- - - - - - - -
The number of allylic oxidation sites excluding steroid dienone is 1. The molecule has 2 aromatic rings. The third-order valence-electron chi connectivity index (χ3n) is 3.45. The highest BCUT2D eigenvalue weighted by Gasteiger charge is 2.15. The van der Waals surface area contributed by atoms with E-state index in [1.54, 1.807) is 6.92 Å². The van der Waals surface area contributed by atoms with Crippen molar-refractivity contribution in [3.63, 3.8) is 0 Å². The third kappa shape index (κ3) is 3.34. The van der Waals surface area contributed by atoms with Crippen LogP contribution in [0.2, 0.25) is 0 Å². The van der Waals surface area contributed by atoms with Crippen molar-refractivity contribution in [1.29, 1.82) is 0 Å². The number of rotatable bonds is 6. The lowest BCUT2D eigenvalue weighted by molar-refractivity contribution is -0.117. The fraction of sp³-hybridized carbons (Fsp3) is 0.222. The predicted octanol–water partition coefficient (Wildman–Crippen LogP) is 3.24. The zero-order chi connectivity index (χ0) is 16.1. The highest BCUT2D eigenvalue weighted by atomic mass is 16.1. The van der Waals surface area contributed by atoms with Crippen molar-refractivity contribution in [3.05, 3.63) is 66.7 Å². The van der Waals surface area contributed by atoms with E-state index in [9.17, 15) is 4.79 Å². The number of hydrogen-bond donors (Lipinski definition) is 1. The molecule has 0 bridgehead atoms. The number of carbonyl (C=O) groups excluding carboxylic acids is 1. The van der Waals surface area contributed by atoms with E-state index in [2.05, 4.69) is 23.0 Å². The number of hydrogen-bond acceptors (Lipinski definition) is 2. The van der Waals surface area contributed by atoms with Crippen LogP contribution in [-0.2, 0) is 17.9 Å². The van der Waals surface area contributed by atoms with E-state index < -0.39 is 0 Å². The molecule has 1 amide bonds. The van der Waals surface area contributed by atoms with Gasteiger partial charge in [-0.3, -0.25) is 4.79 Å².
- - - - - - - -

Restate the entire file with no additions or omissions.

The number of allylic oxidation sites excluding steroid dienone is 1. The molecule has 2 aromatic rings. The third-order valence-electron chi connectivity index (χ3n) is 3.45. The highest BCUT2D eigenvalue weighted by Gasteiger charge is 2.15. The van der Waals surface area contributed by atoms with E-state index in [1.54, 1.807) is 6.92 Å². The van der Waals surface area contributed by atoms with Crippen molar-refractivity contribution in [3.63, 3.8) is 0 Å². The third kappa shape index (κ3) is 3.34. The van der Waals surface area contributed by atoms with Crippen LogP contribution in [0.2, 0.25) is 0 Å². The van der Waals surface area contributed by atoms with Crippen molar-refractivity contribution in [1.29, 1.82) is 0 Å². The number of rotatable bonds is 6. The lowest BCUT2D eigenvalue weighted by molar-refractivity contribution is -0.117. The fraction of sp³-hybridized carbons (Fsp3) is 0.222. The predicted octanol–water partition coefficient (Wildman–Crippen LogP) is 3.24. The zero-order chi connectivity index (χ0) is 16.1. The highest BCUT2D eigenvalue weighted by atomic mass is 16.1. The van der Waals surface area contributed by atoms with Crippen molar-refractivity contribution in [3.05, 3.63) is 66.7 Å². The van der Waals surface area contributed by atoms with E-state index in [9.17, 15) is 4.79 Å². The number of hydrogen-bond donors (Lipinski definition) is 1. The molecule has 0 bridgehead atoms. The number of carbonyl (C=O) groups excluding carboxylic acids is 1. The van der Waals surface area contributed by atoms with E-state index in [2.05, 4.69) is 23.0 Å². The number of hydrogen-bond acceptors (Lipinski definition) is 2. The van der Waals surface area contributed by atoms with Crippen LogP contribution in [-0.2, 0) is 17.9 Å². The van der Waals surface area contributed by atoms with E-state index < -0.39 is 0 Å². The molecule has 1 amide bonds. The van der Waals surface area contributed by atoms with Gasteiger partial charge in [-0.3, -0.25) is 4.79 Å².